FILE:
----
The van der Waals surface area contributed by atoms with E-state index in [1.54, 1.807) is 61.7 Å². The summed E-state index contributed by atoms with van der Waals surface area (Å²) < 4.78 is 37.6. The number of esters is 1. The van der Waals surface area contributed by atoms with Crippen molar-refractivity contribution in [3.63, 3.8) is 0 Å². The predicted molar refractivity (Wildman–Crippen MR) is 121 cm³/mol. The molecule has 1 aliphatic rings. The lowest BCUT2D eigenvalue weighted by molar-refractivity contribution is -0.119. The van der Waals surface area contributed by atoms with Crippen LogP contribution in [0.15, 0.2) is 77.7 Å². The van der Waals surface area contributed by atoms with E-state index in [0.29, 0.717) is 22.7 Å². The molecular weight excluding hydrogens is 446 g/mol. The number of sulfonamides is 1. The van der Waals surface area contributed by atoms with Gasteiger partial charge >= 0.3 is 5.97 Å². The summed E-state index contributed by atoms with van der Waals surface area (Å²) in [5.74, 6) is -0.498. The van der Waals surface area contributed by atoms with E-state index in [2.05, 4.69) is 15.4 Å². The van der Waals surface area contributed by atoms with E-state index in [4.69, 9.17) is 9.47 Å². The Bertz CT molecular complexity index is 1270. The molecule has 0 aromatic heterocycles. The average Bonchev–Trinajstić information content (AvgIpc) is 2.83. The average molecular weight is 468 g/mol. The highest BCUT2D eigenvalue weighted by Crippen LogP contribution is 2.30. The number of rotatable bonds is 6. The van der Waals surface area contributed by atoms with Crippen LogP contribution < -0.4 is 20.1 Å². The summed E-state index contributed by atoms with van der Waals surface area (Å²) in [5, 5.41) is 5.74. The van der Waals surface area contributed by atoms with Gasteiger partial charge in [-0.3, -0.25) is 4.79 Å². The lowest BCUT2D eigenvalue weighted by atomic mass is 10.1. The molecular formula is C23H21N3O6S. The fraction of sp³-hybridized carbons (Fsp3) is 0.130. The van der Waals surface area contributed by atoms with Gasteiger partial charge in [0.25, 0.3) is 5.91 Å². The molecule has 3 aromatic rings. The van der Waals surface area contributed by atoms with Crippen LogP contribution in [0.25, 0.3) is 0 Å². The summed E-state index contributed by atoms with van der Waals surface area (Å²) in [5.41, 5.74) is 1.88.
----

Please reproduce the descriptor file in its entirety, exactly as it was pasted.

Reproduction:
The van der Waals surface area contributed by atoms with E-state index in [1.54, 1.807) is 61.7 Å². The summed E-state index contributed by atoms with van der Waals surface area (Å²) < 4.78 is 37.6. The number of esters is 1. The van der Waals surface area contributed by atoms with Crippen molar-refractivity contribution in [3.63, 3.8) is 0 Å². The predicted molar refractivity (Wildman–Crippen MR) is 121 cm³/mol. The molecule has 1 aliphatic rings. The lowest BCUT2D eigenvalue weighted by molar-refractivity contribution is -0.119. The van der Waals surface area contributed by atoms with Crippen LogP contribution in [0.15, 0.2) is 77.7 Å². The van der Waals surface area contributed by atoms with E-state index in [0.29, 0.717) is 22.7 Å². The molecular weight excluding hydrogens is 446 g/mol. The number of sulfonamides is 1. The van der Waals surface area contributed by atoms with Gasteiger partial charge >= 0.3 is 5.97 Å². The summed E-state index contributed by atoms with van der Waals surface area (Å²) in [5.74, 6) is -0.498. The van der Waals surface area contributed by atoms with E-state index in [2.05, 4.69) is 15.4 Å². The van der Waals surface area contributed by atoms with E-state index in [4.69, 9.17) is 9.47 Å². The Bertz CT molecular complexity index is 1270. The molecule has 0 aromatic heterocycles. The average Bonchev–Trinajstić information content (AvgIpc) is 2.83. The average molecular weight is 468 g/mol. The highest BCUT2D eigenvalue weighted by Crippen LogP contribution is 2.30. The number of rotatable bonds is 6. The van der Waals surface area contributed by atoms with Crippen LogP contribution < -0.4 is 20.1 Å². The summed E-state index contributed by atoms with van der Waals surface area (Å²) in [5, 5.41) is 5.74. The van der Waals surface area contributed by atoms with Gasteiger partial charge in [-0.3, -0.25) is 4.79 Å². The lowest BCUT2D eigenvalue weighted by atomic mass is 10.1. The molecular formula is C23H21N3O6S. The fraction of sp³-hybridized carbons (Fsp3) is 0.130. The van der Waals surface area contributed by atoms with Gasteiger partial charge in [0.25, 0.3) is 5.91 Å². The molecule has 3 aromatic rings. The van der Waals surface area contributed by atoms with Crippen LogP contribution in [0.25, 0.3) is 0 Å². The summed E-state index contributed by atoms with van der Waals surface area (Å²) in [5.41, 5.74) is 1.88.